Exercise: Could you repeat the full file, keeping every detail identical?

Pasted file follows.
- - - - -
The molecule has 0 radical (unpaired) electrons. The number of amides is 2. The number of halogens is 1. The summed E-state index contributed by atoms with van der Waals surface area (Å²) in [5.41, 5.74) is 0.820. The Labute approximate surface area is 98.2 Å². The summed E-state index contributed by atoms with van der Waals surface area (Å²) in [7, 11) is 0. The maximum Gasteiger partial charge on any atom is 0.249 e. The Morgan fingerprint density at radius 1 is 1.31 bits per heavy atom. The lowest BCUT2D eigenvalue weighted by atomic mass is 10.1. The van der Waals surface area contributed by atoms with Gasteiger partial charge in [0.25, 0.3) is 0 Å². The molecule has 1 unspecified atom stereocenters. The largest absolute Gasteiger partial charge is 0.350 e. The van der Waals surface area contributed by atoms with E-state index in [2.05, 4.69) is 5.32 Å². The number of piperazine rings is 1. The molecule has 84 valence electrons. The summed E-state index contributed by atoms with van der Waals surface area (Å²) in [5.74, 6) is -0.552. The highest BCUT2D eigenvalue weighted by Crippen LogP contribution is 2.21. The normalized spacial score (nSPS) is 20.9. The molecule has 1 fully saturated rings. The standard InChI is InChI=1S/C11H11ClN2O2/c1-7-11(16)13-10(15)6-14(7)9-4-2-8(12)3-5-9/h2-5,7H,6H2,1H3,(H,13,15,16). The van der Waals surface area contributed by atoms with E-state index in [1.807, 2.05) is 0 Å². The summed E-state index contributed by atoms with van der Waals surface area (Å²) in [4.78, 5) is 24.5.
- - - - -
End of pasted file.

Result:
The molecule has 0 radical (unpaired) electrons. The number of amides is 2. The number of halogens is 1. The summed E-state index contributed by atoms with van der Waals surface area (Å²) in [5.41, 5.74) is 0.820. The Labute approximate surface area is 98.2 Å². The summed E-state index contributed by atoms with van der Waals surface area (Å²) in [7, 11) is 0. The maximum Gasteiger partial charge on any atom is 0.249 e. The Morgan fingerprint density at radius 1 is 1.31 bits per heavy atom. The lowest BCUT2D eigenvalue weighted by atomic mass is 10.1. The van der Waals surface area contributed by atoms with Gasteiger partial charge in [0.25, 0.3) is 0 Å². The molecule has 1 unspecified atom stereocenters. The largest absolute Gasteiger partial charge is 0.350 e. The van der Waals surface area contributed by atoms with E-state index in [2.05, 4.69) is 5.32 Å². The number of piperazine rings is 1. The molecule has 84 valence electrons. The summed E-state index contributed by atoms with van der Waals surface area (Å²) in [5.74, 6) is -0.552. The highest BCUT2D eigenvalue weighted by Crippen LogP contribution is 2.21. The normalized spacial score (nSPS) is 20.9. The molecule has 1 fully saturated rings. The standard InChI is InChI=1S/C11H11ClN2O2/c1-7-11(16)13-10(15)6-14(7)9-4-2-8(12)3-5-9/h2-5,7H,6H2,1H3,(H,13,15,16). The van der Waals surface area contributed by atoms with E-state index in [1.807, 2.05) is 0 Å². The summed E-state index contributed by atoms with van der Waals surface area (Å²) in [4.78, 5) is 24.5.